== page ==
Thursday, September 16, 2010
The case of the missing vans
The big transit news this week is that the Taxi and Limousine Commission began a pilot of their pilot jitney program. On Monday, vans allegedly began running between three of the old Q74 stops, two on the edge of the Queens College campus and one at the Kew Gardens subway station (PDF).
I say allegedly because I waited for an hour at the subway on Monday morning, and no vans showed up. I knew I was in the right place, because there was a nice guy from the TLC handing out flyers for the vans that never came. Fortunately the stop is right in front of a Starbucks with a convenient patio - and I wasn't in a rush.
Okay, maybe there was some problem in the morning. I went out to Queens College in the afternoon. I passed by Gate 2, where the NY1 story was shot, and there were no vans. I asked a hot dog vendor if he had noticed people getting on vans, and he said no.
I walked over to the third stop, on Kissena Boulevard, and waited. No vans. A large number of students emerged from campus at 4:30, but most of them took the Q25 in one direction or the other. A number of people actually did sit down and wait at the stop, but they were just waiting to be picked up by friends or relatives, in private cars.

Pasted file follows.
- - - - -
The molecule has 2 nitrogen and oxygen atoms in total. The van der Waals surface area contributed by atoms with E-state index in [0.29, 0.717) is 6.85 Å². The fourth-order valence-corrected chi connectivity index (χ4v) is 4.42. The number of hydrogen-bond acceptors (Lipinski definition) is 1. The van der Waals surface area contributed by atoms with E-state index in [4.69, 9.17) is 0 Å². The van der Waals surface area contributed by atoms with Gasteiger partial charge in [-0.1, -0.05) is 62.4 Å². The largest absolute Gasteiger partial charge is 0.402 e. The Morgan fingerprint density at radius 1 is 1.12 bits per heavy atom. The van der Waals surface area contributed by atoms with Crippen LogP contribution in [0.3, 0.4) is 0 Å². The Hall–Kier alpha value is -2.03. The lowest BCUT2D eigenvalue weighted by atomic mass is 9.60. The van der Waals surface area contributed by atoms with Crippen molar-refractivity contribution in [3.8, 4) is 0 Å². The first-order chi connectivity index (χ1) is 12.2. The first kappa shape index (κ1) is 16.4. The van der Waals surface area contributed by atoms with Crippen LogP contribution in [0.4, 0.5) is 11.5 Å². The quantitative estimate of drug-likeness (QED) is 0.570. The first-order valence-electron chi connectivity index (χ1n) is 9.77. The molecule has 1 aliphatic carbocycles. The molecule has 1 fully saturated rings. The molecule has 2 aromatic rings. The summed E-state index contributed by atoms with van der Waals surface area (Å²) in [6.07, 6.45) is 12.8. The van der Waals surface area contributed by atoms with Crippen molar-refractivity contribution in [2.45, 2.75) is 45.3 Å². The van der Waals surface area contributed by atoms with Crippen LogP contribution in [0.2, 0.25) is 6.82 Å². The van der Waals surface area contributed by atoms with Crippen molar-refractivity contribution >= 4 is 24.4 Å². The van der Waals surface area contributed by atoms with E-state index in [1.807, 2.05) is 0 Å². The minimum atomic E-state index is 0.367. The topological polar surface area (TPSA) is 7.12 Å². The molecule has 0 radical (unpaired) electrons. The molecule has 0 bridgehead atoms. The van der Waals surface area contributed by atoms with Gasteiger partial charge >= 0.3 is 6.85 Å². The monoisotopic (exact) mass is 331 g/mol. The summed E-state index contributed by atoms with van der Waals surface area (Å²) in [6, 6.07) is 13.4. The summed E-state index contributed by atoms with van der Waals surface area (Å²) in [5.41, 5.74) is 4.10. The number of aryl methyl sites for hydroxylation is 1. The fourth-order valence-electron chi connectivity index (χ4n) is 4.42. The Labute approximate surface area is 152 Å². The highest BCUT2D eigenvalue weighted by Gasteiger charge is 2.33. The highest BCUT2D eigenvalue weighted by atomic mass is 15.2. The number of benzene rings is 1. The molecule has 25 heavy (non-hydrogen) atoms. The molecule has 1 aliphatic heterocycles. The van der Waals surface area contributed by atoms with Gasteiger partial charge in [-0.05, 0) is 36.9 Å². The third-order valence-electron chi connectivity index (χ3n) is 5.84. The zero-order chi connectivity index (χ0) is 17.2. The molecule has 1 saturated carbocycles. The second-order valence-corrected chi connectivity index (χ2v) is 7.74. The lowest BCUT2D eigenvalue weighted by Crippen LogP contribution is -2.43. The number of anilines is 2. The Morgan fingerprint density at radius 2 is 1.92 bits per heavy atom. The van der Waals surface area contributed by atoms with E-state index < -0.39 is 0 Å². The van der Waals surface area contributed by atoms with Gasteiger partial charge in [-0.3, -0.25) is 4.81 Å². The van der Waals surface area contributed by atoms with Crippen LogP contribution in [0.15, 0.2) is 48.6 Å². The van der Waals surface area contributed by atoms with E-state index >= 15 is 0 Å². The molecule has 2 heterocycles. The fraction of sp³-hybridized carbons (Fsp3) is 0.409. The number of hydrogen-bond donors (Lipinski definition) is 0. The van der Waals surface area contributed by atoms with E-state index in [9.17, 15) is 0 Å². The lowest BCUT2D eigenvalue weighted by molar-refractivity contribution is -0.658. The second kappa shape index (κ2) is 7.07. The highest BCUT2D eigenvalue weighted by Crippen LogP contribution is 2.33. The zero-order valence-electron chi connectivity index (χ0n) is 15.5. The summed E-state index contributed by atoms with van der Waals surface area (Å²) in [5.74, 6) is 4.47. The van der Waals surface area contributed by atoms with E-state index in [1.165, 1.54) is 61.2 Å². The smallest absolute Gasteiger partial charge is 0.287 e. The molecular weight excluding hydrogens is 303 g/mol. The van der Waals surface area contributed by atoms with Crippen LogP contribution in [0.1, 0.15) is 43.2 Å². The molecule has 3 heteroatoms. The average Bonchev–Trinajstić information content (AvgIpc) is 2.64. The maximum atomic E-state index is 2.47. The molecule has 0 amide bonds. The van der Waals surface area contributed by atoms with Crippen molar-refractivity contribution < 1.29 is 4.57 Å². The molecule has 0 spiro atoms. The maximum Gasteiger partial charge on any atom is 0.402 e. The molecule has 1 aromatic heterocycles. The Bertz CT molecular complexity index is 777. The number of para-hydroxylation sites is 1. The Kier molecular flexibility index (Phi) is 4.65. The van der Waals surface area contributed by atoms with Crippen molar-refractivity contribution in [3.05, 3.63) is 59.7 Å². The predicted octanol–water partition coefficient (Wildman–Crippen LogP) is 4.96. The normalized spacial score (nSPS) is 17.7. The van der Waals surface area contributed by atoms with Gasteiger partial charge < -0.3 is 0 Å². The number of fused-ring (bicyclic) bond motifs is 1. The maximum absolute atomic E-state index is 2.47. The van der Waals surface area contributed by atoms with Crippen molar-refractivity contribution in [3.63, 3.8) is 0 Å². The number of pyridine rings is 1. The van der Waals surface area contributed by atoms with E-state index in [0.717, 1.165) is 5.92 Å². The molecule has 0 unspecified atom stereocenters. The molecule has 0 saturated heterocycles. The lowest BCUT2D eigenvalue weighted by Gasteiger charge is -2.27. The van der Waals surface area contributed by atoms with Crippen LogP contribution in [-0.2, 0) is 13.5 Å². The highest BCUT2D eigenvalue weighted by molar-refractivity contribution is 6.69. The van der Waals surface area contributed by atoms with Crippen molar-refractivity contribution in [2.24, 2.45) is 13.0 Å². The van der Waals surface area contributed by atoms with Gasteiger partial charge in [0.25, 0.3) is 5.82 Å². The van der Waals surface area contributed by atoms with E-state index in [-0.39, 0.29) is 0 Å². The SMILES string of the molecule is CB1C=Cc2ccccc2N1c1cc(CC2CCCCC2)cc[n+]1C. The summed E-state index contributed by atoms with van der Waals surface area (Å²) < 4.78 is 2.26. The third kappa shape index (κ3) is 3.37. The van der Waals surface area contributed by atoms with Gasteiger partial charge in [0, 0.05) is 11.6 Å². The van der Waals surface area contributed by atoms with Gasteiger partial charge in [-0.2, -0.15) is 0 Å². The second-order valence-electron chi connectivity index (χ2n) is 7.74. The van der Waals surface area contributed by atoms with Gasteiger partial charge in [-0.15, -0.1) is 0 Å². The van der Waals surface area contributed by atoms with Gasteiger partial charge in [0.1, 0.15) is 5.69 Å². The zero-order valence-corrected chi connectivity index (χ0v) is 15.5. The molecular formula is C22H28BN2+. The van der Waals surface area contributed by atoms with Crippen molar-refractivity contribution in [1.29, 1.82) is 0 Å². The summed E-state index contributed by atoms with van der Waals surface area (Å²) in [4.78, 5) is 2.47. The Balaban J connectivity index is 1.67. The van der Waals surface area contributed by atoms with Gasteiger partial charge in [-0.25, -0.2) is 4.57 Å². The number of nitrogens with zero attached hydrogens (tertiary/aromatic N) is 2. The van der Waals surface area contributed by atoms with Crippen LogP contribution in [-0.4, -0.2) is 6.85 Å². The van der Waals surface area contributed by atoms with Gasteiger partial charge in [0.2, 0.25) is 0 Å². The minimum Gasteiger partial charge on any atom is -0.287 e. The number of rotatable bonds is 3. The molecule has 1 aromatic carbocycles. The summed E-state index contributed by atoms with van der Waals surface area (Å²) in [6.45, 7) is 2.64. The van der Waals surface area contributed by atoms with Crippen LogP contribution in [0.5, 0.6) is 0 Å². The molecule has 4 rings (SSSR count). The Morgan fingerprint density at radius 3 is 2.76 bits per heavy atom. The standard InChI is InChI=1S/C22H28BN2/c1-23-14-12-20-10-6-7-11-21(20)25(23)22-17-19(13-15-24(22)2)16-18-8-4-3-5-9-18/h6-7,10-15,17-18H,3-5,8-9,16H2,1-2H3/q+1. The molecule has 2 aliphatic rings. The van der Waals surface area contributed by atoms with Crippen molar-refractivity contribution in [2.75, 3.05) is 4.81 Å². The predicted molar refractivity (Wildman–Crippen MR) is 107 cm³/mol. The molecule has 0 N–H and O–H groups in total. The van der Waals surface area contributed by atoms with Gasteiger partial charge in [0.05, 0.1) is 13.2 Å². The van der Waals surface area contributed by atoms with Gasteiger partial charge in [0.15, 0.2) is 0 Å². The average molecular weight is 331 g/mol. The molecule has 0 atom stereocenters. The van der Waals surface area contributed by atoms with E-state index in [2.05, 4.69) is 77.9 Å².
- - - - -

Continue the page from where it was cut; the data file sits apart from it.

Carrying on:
Wednesday morning there were two vans waiting at the subway station, but I didn't have the time or the need to go to Queens College. This morning I didn't see any vans at the subway in the morning or the afternoon, but I didn't wait around long.
The vans are being operated by Community Transportation Systems, run by van pioneer Hector Ricketts (PDF). He's admitted to the News that ridership was lower than expected. Of course, showing up definitely helps, but in general, there's a lot of problems with the way this service has been marketed - or not marketed. I'll get into them in a subsequent post.
Transit in New York, and across the country, is in a bad state. There are two ways we could get out of it. One is for government to institute a wholehearted Keynesian stimulus involving full funding of transit operations and expansion, while avoiding dumping dollars into the "roads and bridges" money pit. I'd love to see it, but I'm not holding my breath. The other, where the market will bear it, is for the government to get out of the way and allow private operators to provide transit service. This is a test of that second strategy. No pressure, guys.